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When I became a cartoon...


At one point in my life I had a friend who carelessly admitted to me that she thought that I was like a cartoon character both in appearance and action. Now, I am not quite sure if you understand the ramifications of such a statement. For me, it seemed to throw my life into disarray. Young girls and boys (I must’ve been maybe 13 or 14 at the time) are, I’m sure you remember, often unsure of themselves as so much of their character is formed and transformed by an internal dialogue shaped in large part by social interactions - especially those with the opposite sex.

Like the vestibular system, the interior dialogue that the pre-teen has with him or herself helps maintain social balance and forward momentum. If the system is pulled or pushed too far, the result in a sort of destabilization and, more often than not, the need to grab onto something. Quick.

I never seemed to be able to properly stabilize myself and, instead, I think I sort of began to embrace the notion that I was in fact a cartoon.

What does that mean? On the surface, I guess, it is a simple adaptive measure developed in part from the fact that, like my gen-x peers, I’ve watched way too much television. But how convenient it is to daydream like Ralph Phillips. Or simply be my default character, that goofy vulture from Bugs Bunny. (I am convinced that that is how I must be perceived most of the time)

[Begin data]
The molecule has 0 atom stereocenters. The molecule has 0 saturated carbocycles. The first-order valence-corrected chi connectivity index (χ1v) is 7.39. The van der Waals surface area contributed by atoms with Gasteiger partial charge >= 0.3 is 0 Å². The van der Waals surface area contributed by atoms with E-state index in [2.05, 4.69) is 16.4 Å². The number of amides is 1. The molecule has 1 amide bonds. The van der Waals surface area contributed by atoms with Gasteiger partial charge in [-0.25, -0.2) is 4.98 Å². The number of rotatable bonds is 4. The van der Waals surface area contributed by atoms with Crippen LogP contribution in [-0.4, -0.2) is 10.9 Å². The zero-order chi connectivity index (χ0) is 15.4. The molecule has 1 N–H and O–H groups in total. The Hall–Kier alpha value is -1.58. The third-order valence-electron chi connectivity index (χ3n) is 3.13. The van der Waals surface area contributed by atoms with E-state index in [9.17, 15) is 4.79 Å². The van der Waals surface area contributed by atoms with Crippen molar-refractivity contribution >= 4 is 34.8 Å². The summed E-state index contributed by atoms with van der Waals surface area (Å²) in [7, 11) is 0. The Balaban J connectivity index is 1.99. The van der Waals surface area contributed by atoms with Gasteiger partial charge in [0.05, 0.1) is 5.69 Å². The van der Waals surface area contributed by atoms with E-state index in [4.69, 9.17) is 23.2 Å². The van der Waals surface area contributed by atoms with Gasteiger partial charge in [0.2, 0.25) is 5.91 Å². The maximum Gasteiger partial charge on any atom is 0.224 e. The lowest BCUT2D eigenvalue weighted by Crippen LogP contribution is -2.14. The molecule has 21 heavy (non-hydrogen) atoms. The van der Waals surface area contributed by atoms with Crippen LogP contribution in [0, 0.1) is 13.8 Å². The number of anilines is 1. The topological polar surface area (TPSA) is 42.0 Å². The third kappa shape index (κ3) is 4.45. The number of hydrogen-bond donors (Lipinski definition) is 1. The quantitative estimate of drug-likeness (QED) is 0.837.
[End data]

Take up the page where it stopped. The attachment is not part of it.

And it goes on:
I am not divulging this to elicit sympathy or pity but it has become a bit problematic. I look at my peers who can command a classroom. I see the years of training, the intellectual fire, and, most importantly, a well-crafted reputation being built before my eyes. Then I go to speak and facilitate and do all the things an instructor or mentor is supposed to do and in the back of my mind there is that damn singing frog who only performs in private - never at the pivotal moment. That’s me.

I don’t know what to do. I am embarrassed to admit that this is becoming more of an existential crisis at this point. Why can’t I escape my own mental model of myself?

The immaturity involved in sustaining such idiocy is staggering. Yet I am fully cognizant of my own role in this game. While I am convinced that everyone struggles to upright themselves after the vicious push and pull of adolescence, I still wonder if others, out there, circumscribe themselves so narrowly through the media they consumed.

I guess I will go along with it until I can find an alternative mental model. In the meantime, there is always the mid-century cartoon renaissance to keep me stabilized.
gregory turner-rahman